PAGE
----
Dvorák: Die Hussiten; Brahms: Violin Concerto / Szeryng
Clear, somewhat dry mono sound gives these 1967 performances a touch of shrillness and puts a raw edge on Henryk Szeryng's violin tone that he surely didn't have in person. Oddly, this brightness complements the performances, which have remarkable vitality and generosity of spirit. Tempos in the concerto, first movement especially, are swift, the rhythms well-sprung, and Szeryng's attack on the music is utterly fearless, even when risking the occasional sour note. The wind soloists in the Adagio show great personality even if, again, their tone isn't ideally smooth; but the phrasing of the main theme of the finale by both Kubelik and Szeryng offers an object lesson on how to inject a degree of stylish emphasis without sounding mannered. This isn't the most perfect performance, but it's extremely satisfying all the same, a vision of the music that's healthy and positive in the best sense.
Kubelik's studio recording of the Hussite Overture is one of the best available, and if anything this live recording is even more exciting. The piece surely meant a great deal to him, living in exile from communist Czechoslovakia, just as it had special significance for Dvorák himself. The composer used it as his musical calling card whenever he was invited to conduct abroad, and it seems that Kubelik and his Bavarian forces treat it much the same way. They attack the music with unquenchable gusto, and you have to hear the coda to believe just how excitingly this music can be played. Never mind the slight sonic limitations: the ear adjusts quickly enough. This is a joyous souvenir of the 1967 Vienna Festival. You'll wish you had been there.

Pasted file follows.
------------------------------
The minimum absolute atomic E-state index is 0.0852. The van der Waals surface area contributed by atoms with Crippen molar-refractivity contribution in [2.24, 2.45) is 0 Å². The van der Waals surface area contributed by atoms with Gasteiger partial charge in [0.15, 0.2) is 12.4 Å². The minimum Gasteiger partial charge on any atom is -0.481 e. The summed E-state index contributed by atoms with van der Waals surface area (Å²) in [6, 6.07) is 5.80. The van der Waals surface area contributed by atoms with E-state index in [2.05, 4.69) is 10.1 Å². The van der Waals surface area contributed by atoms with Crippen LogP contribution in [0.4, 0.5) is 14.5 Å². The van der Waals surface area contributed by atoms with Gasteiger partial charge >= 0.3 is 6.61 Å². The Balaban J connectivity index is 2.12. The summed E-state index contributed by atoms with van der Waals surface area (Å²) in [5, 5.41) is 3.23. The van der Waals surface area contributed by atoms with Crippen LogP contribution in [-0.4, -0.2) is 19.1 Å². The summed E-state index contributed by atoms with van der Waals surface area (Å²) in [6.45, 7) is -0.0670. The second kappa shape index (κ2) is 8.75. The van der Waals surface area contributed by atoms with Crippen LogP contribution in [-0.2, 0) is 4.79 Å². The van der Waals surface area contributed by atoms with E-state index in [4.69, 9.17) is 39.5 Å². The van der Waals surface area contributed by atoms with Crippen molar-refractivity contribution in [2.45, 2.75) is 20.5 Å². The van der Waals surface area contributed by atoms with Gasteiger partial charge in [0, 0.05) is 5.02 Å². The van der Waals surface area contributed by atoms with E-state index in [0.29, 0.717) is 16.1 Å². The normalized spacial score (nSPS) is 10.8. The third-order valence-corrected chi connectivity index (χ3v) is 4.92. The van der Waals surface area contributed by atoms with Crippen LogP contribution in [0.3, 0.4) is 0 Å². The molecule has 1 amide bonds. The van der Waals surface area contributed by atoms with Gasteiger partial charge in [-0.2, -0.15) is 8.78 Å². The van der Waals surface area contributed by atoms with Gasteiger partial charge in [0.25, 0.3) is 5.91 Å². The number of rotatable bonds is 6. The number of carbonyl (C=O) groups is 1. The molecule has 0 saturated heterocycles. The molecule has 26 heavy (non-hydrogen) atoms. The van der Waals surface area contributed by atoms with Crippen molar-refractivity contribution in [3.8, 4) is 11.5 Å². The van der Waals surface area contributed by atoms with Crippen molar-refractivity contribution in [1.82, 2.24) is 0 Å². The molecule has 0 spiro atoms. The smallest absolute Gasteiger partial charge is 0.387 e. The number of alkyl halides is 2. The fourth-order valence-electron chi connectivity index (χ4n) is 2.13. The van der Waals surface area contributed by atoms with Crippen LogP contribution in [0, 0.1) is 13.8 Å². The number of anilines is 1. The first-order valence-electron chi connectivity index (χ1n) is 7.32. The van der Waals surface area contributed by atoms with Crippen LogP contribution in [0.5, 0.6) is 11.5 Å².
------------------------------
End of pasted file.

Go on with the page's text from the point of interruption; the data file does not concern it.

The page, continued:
--David Hurwitz, ClassicsToday.com
Catalog Number: ORF-C719071
Composer: Antonín Dvořák, Johannes Brahms
Conductor: Rafael Kubelik
Orchestra/Ensemble: Bavarian Radio Symphony Orchestra
Performer: Henryk Szeryng